Folkestone in the Great War

Folkestone in the great war

Folkestone became one of the most important British towns during the First World War. Through its harbour, an estimated 10 million troops and nurses either departed from or arrived back in England between 1914 and 1919. For those leaving it was, for the most part, to fight on the battlefields of the Western Front. For those returning, it was either because they had been wounded or that they were coming home for some well-earned leave.

Because of its geographical location along the south coast, the town was always going to be heavily involved in the course of the war. Shorncliffe camp saw the arrival of Canadian soldiers, infantry who had come to practice in its purpose-built trenches, and cavalry units who put their horses through their paces on its open grounds. As well as this, there was an influx of Belgian refugees who arrived in the town, having escaped the tyranny of an advancing Germany Army. Most stayed for the duration of the war, enjoying the hospitality and friendship of local people who had taken them in with open arms.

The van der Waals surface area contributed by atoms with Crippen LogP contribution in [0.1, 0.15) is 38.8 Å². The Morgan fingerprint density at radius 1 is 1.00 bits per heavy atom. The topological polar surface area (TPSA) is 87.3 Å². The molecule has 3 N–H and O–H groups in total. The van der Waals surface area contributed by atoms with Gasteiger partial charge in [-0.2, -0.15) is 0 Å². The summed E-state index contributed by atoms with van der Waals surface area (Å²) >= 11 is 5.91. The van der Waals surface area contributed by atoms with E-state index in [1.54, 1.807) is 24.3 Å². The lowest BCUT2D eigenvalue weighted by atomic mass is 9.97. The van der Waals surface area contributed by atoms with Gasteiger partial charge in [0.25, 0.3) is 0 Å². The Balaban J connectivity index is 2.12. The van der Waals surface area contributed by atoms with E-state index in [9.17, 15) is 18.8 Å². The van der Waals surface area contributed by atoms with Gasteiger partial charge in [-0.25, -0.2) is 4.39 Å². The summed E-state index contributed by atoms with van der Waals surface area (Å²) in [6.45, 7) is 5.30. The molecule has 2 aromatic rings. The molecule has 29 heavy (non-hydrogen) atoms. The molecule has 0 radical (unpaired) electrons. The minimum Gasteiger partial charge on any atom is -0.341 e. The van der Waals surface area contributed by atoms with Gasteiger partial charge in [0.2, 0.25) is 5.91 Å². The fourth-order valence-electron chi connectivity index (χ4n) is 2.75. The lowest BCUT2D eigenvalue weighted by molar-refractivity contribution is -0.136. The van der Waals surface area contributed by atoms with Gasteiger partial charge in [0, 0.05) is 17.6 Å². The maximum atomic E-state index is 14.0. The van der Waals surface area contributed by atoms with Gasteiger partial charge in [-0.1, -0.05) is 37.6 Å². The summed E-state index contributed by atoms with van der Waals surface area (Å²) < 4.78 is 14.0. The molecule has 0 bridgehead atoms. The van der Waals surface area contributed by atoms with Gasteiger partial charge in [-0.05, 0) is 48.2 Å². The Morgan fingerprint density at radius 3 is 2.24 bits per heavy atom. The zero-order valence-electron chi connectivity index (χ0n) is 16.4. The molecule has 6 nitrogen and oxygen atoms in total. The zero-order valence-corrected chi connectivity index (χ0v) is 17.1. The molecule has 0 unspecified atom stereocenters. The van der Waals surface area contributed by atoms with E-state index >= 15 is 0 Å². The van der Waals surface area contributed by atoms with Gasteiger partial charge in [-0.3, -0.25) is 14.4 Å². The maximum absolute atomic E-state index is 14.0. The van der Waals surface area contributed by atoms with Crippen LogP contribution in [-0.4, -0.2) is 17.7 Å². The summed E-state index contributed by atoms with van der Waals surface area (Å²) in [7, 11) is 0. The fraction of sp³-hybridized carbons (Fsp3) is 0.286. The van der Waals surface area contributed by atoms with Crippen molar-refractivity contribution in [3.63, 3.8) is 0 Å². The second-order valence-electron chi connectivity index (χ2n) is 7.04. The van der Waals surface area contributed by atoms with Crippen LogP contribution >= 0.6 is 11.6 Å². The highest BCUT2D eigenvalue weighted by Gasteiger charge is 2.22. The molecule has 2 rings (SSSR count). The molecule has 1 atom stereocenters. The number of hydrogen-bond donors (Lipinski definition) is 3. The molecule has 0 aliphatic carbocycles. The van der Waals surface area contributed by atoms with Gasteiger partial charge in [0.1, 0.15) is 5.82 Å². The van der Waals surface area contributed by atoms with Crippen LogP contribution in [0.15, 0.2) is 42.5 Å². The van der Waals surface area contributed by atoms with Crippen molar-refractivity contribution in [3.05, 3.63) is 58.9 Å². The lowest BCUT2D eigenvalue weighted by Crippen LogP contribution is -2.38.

With the town being a hive of military activity, the people of Folkestone went about their business as best they could. For many this included worrying about the wellbeing of a loved one who had gone off to fight in the war, hoping that they would remain safe but not knowing if they would ever see them again. It wasn’t just on the Western Front, however, that death reared its ugly head. On one occasion it happened in Folkestone, in what has become known as the Tontines Street Air Raid. Seventy-one men, women and children were killed and another ninety-four were injured this German air raid, which took place on 25 May 1917. This book is a poignant testimony to those people as well as the men who didn’t make it back.

 

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